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Citizens challenge Chambers on mine permit ruling

HUNTINGTON, W.Va. -- Alpha Natural Resources agreed to hold off work at a Logan County mountaintop removal mine for a little more than a week, to give a federal judge time to consider a request that he block the mine's permit pending a legal appeal.

Alpha lawyer Bob McLusky said the company would wait to start work under the Clean Water Act "dredge-and-fill" permit for its Highland Reylas Surface Mine until the end of the day on Aug. 27

The delay should give U.S. District Judge Robert C. Chambers time for a hearing next Thursday morning on the Ohio Valley Environmental Coalition's request for a temporary injunction.

A week ago, Chambers ruled against citizen groups who had alleged the U.S. Army Corps of Engineers was wrong to approve the Alpha permit for a 635-acre mine near Ethel.

Joe Lovett, a lawyer for the coalition and other environmental groups, asked Chambers to enjoin the corps' permit for the Alpha mine while his clients appeal to the 4th U.S. Circuit Court of Appeals.

"The public interest would not be served by allowing the irreversible destruction of important environmental resources before the judicial process has run its course," the citizen groups argued in a court filing. "Rather, the public interest supports maintaining the status quo ante, protecting the environmental resources while the judicial process continues to completion."

While the ruling by Chambers applies specifically to the Alpha permit, it also sets a standard for how other permit decisions might be made moving forward.

In his Aug. 10 ruling, Chambers said scientific evidence clearly shows mountaintop removal is damaging water quality and aquatic life downstream from mining operations. But the judge said a previous appeals court ruling tied his hands, forcing him to defer to the Corps of Engineers' permit approval.

Chambers made clear he was bound by a 2009 ruling in a case involving Aracoma Coal Co., in which the 4th Circuit said he overstepped his authority in throwing out four permits issued by the corps.

That 4th Circuit ruling is one of four decisions over the last decade in which the Richmond, Va.-based appeals court has overturned rulings by three different federal judges in West Virginia to curb mountaintop removal mining. Once considered the most conservative federal appeals court in the country, the 15-judge 4th circuit now has six new members appointed by President Obama.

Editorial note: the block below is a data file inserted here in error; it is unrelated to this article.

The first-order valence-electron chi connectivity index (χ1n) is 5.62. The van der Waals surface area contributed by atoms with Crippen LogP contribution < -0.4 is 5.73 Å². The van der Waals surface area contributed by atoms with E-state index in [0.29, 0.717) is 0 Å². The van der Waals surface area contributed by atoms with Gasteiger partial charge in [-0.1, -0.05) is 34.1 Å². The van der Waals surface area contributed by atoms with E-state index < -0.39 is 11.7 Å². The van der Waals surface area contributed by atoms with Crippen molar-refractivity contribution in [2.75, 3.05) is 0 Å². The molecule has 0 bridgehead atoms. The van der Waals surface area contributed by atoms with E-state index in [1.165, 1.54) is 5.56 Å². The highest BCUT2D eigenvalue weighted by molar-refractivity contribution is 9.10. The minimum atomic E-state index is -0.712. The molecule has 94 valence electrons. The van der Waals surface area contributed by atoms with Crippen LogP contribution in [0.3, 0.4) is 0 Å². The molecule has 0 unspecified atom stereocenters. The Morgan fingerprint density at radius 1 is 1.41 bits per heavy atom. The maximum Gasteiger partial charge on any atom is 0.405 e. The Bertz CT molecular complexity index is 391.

In their court filing, citizen group lawyers argue, among other things, that Chambers was wrong to conclude that the corps correctly judged existing water quality downstream from the mine site as acceptable and able to absorb pollution from the operation.

The main stream in question, Dingess Run, is listed by the state Department of Environmental Protection as "impaired" and with a "poor" score on DEP's biological health testing system.

"It is simply impossible to square [the corps'] conclusion of good ecosystem health with the fact that the undisputed ... score in Dingess Run shows that its aquatic community is severely biologically impaired," the citizen group lawyers wrote.

The citizen group lawyers also noted that Chambers found they their scientific experts presented "unrefuted evidence" and "compelling" testimony which "thoroughly convinced" Chambers that large-scale surface mining damages downstream water quality and aquatic life. But, the judge ruled for the corps, even though the agency "attempted to deny" such science, without presenting any expert testimony of its own to support the permit issuance, the citizen group lawyers said.

Citizen group lawyers said that Chambers took the 4th Circuit's 2009 ruling requiring judges to defer to reasonable agency permitting decisions too far.

"This means that a court must usually defer to the agency's qualified experts, and need not resolve disagreements among experts," the citizen group lawyers wrote. "Conversely, it means that a court need not defer if the agency has not relied on any experts or expertise for its decision, and if there is no disagreement among qualified experts on the relevant issue. This latter scenario is what occurred here."

Government and company lawyers have until early next week to file responses to the citizen group injunction motion.

Reach Ken Ward Jr. at kward@wvgazette.com or 304-348-1702.


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